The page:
Park and Ride to get permanent cameras by end of November
A rash of break-ins and vandalism at the Cottage Grove Metro Transit Park and Ride early this year lot prompted officials to promise the installation of permanent security cameras by the end of the year to skittish commuters.
But seven months after that March community meeting, problems have continued to crop up periodically as the isolated lot awaits the installation of the promised cameras. The West Point Douglas Road Park and Ride should be outfitted with the permanent cameras by Nov. 30, a Metro Transit official said last week.
Cottage Grove Police say six thefts of catalytic converters - stolen for the valuable copper they contain - have taken place since March at the isolated lot where commuters ride express buses to jobs in downtown St. Paul and Minneapolis. Only two of the incidents occurred after the placement of a temporary camera in the lot in April.
"There's been a couple big occurrences that are pretty significant over the last year and a half," said Cottage Grove public safety director Craig Woolery during a late-September conference call between a Metro Transit representative, state representative Karla Bigham, DFL-Cottage Grove, city officials and a commuter victimized in the latest round of thefts.
Cottage Grove's Park and Ride lot sits relatively isolated on West Point Douglas Road, in stark contrast to Woodbury's lot located in the middle of a busy commercial area where heavy traffic acts as a crime deterrent.
But the local Park and Ride isn't alone in its battle against daytime theft, with Metro Transit community outreach representative Jill Hentges saying "Cottage Grove definitely is not unusual."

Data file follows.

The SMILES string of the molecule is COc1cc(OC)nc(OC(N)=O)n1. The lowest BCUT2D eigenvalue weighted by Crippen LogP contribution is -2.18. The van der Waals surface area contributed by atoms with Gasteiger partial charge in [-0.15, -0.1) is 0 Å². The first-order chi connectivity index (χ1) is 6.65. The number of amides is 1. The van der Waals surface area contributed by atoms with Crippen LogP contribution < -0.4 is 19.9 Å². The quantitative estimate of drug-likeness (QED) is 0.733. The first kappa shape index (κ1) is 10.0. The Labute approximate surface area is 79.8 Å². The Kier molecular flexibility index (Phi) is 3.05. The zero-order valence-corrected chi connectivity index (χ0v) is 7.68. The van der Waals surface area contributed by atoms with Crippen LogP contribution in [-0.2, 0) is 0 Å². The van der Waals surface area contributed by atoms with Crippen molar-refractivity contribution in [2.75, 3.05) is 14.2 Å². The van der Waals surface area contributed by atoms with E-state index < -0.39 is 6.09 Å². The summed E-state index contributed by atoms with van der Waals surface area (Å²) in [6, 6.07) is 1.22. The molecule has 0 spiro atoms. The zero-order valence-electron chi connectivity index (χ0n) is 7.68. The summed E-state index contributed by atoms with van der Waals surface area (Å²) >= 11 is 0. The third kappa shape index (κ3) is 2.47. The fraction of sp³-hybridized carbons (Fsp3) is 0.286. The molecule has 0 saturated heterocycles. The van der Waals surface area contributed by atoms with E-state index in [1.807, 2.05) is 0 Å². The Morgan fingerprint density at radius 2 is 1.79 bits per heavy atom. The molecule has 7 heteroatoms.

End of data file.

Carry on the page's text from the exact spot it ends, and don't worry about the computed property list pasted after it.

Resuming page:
"It's (the lots) that are not on major roadways that are more susceptible," she said.
Problems at the Park and Ride have led Cottage Grove Police to focus what Woolery said is a disproportionate amount of resources on the parking lot. Officers take mid-day drives through the mostly quiet lot looking for suspicious activity and all city employees have been asked to drive through if in the area.
The difficulty is, Woolery says, that all activity doesn't cease in the lots despite the lack of bus service during non rush hours. Other transportation services drop off and pick up at the Metro Transit Park and Ride, and "it's hard to tell exactly what anybody's doing unless you physically go up and speak to them," Woolery said.
In addition to the long-awaited cameras, another remedy suggested by city officials and Bigham has been the removal of the earthen berm separating the lot from the nearby roadway. The berm -- which impedes visibility of the park and ride to passing motorists, making it more difficult to monitor the troubled lot with drive-bys, officials say -- was constructed when the parcel was originally slated to have a Washington County building constructed atop it, said community development director Howard Blin. At the public meeting in March and again during the recent conference call, Bigham advocated leveling the mound, a move Blin said the city would have no exceptions to.
"You could haul that dirt out, level it out and perhaps expand that lot in the future," Blin told Metro Transit's Hentges, adding later: "Metro Transit has entire control of the site to do whatever is necessary" as long as it remains a Park and Ride lot.